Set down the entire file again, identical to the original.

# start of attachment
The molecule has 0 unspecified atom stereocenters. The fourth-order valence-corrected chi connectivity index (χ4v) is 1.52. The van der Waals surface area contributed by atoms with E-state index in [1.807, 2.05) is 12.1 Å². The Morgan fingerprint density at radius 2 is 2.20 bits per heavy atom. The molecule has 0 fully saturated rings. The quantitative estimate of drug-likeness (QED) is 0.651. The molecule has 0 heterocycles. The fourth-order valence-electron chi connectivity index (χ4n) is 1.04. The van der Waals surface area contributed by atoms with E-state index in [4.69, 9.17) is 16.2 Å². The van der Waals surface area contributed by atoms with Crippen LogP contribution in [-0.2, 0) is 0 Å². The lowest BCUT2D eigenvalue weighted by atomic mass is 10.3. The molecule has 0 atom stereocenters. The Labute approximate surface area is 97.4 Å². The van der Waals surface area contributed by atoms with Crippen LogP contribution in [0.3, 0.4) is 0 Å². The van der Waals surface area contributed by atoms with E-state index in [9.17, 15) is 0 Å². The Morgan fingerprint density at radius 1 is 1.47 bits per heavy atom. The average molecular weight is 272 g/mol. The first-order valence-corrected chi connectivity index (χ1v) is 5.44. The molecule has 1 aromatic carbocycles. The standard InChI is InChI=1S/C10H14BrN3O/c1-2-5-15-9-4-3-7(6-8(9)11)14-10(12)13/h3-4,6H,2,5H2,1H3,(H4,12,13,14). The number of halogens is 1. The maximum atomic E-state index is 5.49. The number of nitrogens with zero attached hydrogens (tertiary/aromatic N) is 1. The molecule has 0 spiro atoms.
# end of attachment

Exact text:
The molecule has 0 unspecified atom stereocenters. The fourth-order valence-corrected chi connectivity index (χ4v) is 1.52. The van der Waals surface area contributed by atoms with E-state index in [1.807, 2.05) is 12.1 Å². The Morgan fingerprint density at radius 2 is 2.20 bits per heavy atom. The molecule has 0 fully saturated rings. The quantitative estimate of drug-likeness (QED) is 0.651. The molecule has 0 heterocycles. The fourth-order valence-electron chi connectivity index (χ4n) is 1.04. The van der Waals surface area contributed by atoms with E-state index in [4.69, 9.17) is 16.2 Å². The van der Waals surface area contributed by atoms with Crippen LogP contribution in [-0.2, 0) is 0 Å². The lowest BCUT2D eigenvalue weighted by atomic mass is 10.3. The molecule has 0 atom stereocenters. The Labute approximate surface area is 97.4 Å². The van der Waals surface area contributed by atoms with Crippen LogP contribution in [0.3, 0.4) is 0 Å². The van der Waals surface area contributed by atoms with E-state index in [9.17, 15) is 0 Å². The Morgan fingerprint density at radius 1 is 1.47 bits per heavy atom. The average molecular weight is 272 g/mol. The first-order valence-corrected chi connectivity index (χ1v) is 5.44. The molecule has 1 aromatic carbocycles. The standard InChI is InChI=1S/C10H14BrN3O/c1-2-5-15-9-4-3-7(6-8(9)11)14-10(12)13/h3-4,6H,2,5H2,1H3,(H4,12,13,14). The number of halogens is 1. The maximum atomic E-state index is 5.49. The number of nitrogens with zero attached hydrogens (tertiary/aromatic N) is 1. The molecule has 0 spiro atoms.